DYERSVILLE, Iowa — Heaven? Not quite. Iowa? Most definitely.
A national breakout for the Chicago White Sox? You betcha.
"It was a dream come true," White Sox bench coach Miguel Cairo said after the game. "It was Field of Dreams, and today that dream came true."
Tim Anderson's walk-off blast into the corn brought an end to the inaugural Field of Dreams game.
It kickstarted the White Sox' presence on the national stage.
Anderson, the face of the franchise and the team's most marketable player, drilled a Zack Britton pitch for a two-run homer, delivering a 9-8 win and forcing the White Sox into the consciousness of baseball fans around the country — and around the world — as they set their sights on a deep October run.
"Once I made contact, I knew it was over. I knew it was out," Anderson said. "These are the moments you want to be in. These big games like this, this is the time to show up."
No one can doubt the White Sox are a first-place club, owners of the biggest division lead in baseball from their perch atop the American League Central, where the competition has put up little resistance to the South Siders' ascent. But a losing record against winning teams after years of rebuilding hasn't exactly pumped them up as a league-wide powerhouse.
That's OK, according to All-Star closer Liam Hendriks, who before the game said the White Sox enjoy playing the underdog role, even enjoy playing "little brother" to the Chicago Cubs, the team they crushed last weekend to officially grab the title of the city's baseball kings.
But for anyone not yet paying attention to the White Sox before they emerged from the corn in Iowa and shook hands with Kevin Costner — the actor riled up the South Side fans in attendance by announcing them as "the first-place White Sox" — Anderson loudly and forcefully grabbed the spotlight.
"It shows that we can be dangerous all the way through," Anderson said. "You have to go through that lineup four or five times, and that's tough to do. If we keep fighting and keep pushing and keep being good teammates, we have a chance to do something real special."
"We never give up, and you see the result (at the end of) the game," White Sox left fielder Eloy Jiménez said. "That was a message for everybody."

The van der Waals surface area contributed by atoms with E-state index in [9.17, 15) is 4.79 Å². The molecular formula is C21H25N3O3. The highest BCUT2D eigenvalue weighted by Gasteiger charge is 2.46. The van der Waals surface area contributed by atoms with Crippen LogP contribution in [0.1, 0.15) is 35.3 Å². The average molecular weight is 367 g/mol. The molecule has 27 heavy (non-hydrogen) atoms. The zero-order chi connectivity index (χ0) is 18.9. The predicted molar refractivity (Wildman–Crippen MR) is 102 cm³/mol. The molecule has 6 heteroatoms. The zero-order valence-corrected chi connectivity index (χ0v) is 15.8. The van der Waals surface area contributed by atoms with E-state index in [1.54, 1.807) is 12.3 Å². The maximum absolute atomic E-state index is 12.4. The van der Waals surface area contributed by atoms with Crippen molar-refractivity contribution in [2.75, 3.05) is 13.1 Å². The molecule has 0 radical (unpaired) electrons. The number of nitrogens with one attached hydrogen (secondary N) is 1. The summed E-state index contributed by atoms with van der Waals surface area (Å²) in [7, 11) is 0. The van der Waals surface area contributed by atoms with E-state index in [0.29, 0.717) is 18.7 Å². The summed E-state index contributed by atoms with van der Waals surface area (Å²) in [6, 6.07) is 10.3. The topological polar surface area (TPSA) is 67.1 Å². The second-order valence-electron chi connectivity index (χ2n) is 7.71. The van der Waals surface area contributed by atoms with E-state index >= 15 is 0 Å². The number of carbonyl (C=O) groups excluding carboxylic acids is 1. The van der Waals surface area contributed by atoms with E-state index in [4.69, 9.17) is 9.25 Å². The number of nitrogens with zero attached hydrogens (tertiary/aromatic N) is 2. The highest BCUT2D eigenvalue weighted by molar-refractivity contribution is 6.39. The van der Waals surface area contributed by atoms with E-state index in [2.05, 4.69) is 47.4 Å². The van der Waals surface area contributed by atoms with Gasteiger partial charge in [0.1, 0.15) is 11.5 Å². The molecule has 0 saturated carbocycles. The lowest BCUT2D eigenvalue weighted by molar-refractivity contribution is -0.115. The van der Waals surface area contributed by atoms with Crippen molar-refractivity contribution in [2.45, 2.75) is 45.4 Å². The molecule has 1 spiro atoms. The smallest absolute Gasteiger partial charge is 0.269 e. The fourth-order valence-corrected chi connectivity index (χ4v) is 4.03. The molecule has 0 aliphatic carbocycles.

Make no mistake, anyone who has been paying attention didn't need to hear that message. They already knew the White Sox were true World Series contenders.
Though Lance Lynn gave up four runs in five innings Thursday, he's still in the thick of the Cy Young race and is one of a cadre of dominant arms in what might be baseball's finest rotation. Anderson and reigning MVP José Abreu, who homered in the first inning, are household names. And now that once-injured stars like Jiménez, who homered in the third inning, and Luis Robert are back, the lineup has a chance to reach the potency that was projected in the preseason.
But the intangibles that could fuel a run deep into the postseason are not as easy to look up on Baseball Reference. And that's what's been on display in the White Sox increasingly frequent forays into national television. They beat the Milwaukee Brewers on "Sunday Night Baseball." They throttled the Cubs in the same weekly showcase. And they didn't let a blown lead by Hendriks in the top of the ninth Thursday — he gave up two two-out homers to sluggers Aaron Judge and Giancarlo Stanton — spoil their coming-out party.
"There's no quit," Lynn said. "You look at what happened at the end there, we could have ducked our heads and just went off. But Tim was able to put a good swing on it for the win. We're not going to quit until it's over. That's who we are, and that's what we're about."
"The energy the whole year has been unbelievable," Cairo said. "We take it one day at a time, and those guys, they know what they want to do and where they want to go. It's kind of cool to be part of that. It feels so good to go to the clubhouse and the stadium knowing that every day we have a chance to win."
The White Sox have two more games with the Yankees this weekend on the South Side to avenge the sweep that manager Tony La Russa has previously called one of the few clunker series for his team this season. It's the start of a stretch against top-tier AL competition, with series against the Oakland Athletics, Tampa Bay Rays and Toronto Blue Jays to follow.
Thursday was about as good a way to start it as you could've drawn up.
And with Anderson providing the heroics, it was about as good a night in Iowa as baseball could've drawn up.
But even with Costner in the house and the movie site visible throughout a wildly entertaining ballgame, Anderson still hasn't seen "Field of Dreams."
"I might see it. I don't know," he said. "But I gave everybody a memory tonight."
A memory, undoubtedly. A thrilling way to wrap a remarkable day in the corn.
And a reason for everyone to remember the South Siders as the sport enters its championship stretch.